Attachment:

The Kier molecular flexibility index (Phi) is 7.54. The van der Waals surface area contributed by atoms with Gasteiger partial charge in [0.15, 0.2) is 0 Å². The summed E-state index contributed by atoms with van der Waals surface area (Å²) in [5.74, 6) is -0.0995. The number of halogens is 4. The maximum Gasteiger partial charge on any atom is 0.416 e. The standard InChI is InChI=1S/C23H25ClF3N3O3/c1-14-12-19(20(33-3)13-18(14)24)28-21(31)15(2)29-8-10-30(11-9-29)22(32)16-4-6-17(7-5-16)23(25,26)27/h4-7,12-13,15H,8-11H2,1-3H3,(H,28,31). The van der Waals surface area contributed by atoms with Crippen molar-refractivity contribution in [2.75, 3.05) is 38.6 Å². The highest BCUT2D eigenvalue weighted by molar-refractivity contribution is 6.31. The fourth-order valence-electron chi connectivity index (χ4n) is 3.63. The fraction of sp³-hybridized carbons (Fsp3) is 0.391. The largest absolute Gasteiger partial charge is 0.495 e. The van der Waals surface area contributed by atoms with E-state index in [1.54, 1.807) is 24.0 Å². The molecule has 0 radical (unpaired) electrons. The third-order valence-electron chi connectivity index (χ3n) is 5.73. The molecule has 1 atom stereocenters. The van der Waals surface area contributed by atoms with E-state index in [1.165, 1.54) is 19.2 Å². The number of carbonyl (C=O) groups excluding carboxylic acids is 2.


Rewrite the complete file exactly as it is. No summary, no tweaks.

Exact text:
The Kier molecular flexibility index (Phi) is 7.54. The van der Waals surface area contributed by atoms with Gasteiger partial charge in [0.15, 0.2) is 0 Å². The summed E-state index contributed by atoms with van der Waals surface area (Å²) in [5.74, 6) is -0.0995. The number of halogens is 4. The maximum Gasteiger partial charge on any atom is 0.416 e. The standard InChI is InChI=1S/C23H25ClF3N3O3/c1-14-12-19(20(33-3)13-18(14)24)28-21(31)15(2)29-8-10-30(11-9-29)22(32)16-4-6-17(7-5-16)23(25,26)27/h4-7,12-13,15H,8-11H2,1-3H3,(H,28,31). The van der Waals surface area contributed by atoms with Crippen molar-refractivity contribution in [2.75, 3.05) is 38.6 Å². The highest BCUT2D eigenvalue weighted by molar-refractivity contribution is 6.31. The fourth-order valence-electron chi connectivity index (χ4n) is 3.63. The fraction of sp³-hybridized carbons (Fsp3) is 0.391. The largest absolute Gasteiger partial charge is 0.495 e. The van der Waals surface area contributed by atoms with E-state index in [1.54, 1.807) is 24.0 Å². The molecule has 0 radical (unpaired) electrons. The third-order valence-electron chi connectivity index (χ3n) is 5.73. The molecule has 1 atom stereocenters. The van der Waals surface area contributed by atoms with E-state index in [1.165, 1.54) is 19.2 Å². The number of carbonyl (C=O) groups excluding carboxylic acids is 2.